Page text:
bacon, potato and leek soup

bacon, potato and leek soup with a hunk of bread

Leek time again! This time round I found a simple recipe for a classic soup – bacon, potato and leek soup without the cream and no stock involved, though you are free to use stock if you wish.

I used David Lebovitz’s recipe. The only modification I made was adding in the bacon. I fried the bacon bits before adding in the leeks. So no need for oil/butter as the bacon provided the fat. One trick I like to use to “pre-render” the fat from the bacon is to microwave the bacon for about 1-2 minutes on a paper towel before frying. It removes a lot of the unwanted fat as you only need a bit for the frying.

I had the soup with some crusty bread I had baked. Mmmm…

Bacon, Potato, and Leek Soup

(adapted from here)


  • 2-3 tablespoons butter or olive oil OR 2 or more slices of bacon, cut into small pieces
  • 4 leeks, washed and sliced
  • salt
  • 1 teaspoon chopped fresh thyme; optional
  • 1/4 teaspoon chile powder
  • 6 cups (1.5l) water or stock (chicken or vegetable work fine)
  • 1 1/4-pounds (600 g) potatoes, peeled and cubed
  • 2 bay leaves
  • 1/2 teaspoon freshly-ground white pepper, or black pepper


  1. In a large pot or Dutch oven, heat the butter/olive oil or bacon over medium heat. If using bacon, render as much fat as possible from the bacon before moving onto the next step.
  2. Add the slices leeks and season with salt. Cook the leeks over moderate heat for 5-7 minutes, stirring frequently, until they’re completely soft and wilted.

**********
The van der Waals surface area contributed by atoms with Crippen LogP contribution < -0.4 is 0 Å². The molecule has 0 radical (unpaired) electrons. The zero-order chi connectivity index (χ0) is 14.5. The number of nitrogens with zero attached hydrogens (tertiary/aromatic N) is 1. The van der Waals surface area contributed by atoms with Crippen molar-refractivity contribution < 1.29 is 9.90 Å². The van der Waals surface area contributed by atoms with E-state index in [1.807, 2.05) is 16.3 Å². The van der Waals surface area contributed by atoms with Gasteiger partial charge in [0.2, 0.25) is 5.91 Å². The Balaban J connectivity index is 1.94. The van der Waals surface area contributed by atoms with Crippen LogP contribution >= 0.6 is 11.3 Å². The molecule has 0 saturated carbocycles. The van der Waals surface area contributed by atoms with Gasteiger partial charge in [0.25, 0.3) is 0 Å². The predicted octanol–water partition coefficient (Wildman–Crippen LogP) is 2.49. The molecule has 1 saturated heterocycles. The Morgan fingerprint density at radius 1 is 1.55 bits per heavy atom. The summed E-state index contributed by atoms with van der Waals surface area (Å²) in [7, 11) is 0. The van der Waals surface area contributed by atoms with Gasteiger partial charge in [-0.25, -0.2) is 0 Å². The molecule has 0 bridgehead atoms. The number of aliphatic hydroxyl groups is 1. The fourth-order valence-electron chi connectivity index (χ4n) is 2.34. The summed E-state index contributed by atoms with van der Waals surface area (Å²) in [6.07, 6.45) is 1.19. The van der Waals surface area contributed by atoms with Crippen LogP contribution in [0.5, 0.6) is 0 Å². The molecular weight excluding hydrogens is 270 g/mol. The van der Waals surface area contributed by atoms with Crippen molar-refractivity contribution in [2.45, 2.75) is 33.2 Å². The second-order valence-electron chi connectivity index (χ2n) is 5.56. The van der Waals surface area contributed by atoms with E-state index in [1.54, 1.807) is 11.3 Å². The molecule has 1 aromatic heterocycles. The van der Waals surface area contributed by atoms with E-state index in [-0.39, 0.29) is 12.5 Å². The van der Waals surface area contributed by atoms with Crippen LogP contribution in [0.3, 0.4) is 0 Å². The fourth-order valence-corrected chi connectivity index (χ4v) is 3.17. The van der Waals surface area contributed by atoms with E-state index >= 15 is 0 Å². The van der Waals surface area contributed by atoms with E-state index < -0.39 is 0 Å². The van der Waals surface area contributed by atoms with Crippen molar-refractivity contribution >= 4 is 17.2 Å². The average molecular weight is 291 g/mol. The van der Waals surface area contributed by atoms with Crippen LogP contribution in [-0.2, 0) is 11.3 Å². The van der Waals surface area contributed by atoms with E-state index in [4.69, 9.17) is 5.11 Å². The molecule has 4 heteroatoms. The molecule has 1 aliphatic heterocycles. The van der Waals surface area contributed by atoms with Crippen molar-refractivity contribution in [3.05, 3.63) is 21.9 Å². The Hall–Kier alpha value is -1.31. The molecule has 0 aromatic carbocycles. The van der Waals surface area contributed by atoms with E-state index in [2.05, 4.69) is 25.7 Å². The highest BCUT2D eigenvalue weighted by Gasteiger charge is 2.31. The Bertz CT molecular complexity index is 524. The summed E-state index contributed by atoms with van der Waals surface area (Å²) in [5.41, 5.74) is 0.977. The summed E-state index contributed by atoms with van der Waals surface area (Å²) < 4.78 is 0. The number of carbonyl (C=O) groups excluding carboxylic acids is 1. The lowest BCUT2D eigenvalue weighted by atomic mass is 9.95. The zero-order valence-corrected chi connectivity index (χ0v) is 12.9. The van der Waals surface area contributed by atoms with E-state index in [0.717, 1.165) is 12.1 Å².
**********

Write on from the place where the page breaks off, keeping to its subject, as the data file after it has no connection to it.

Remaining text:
3. Add the thyme, if using, and chile powder, and stir for about 30 seconds, cooking them with the leeks to release their flavor flavors.
  4. Pour in the water/stock, and add the potatoes and bay leaf.
  5. Cover and simmer until the potatoes are tender when poked with a sharp knife. Depending on which potatoes you used, it could take anywhere from 15 to 30 minutes.
  6. Pluck out the bay leaves and puree the soup with the pepper, seasoning with more salt if necessary. I use an immersion (stick) blender, but if you use a standard blender, be sure not to fill it more than half-full and secure the lid, and cover it with a tea towel when blending, to avoid hot soup or steam for causing problems. Don’t use a food processor as that will make the potato purée gummy.
  7. If the soup is too thick, add a bit more water, until it’s the desired consistency.

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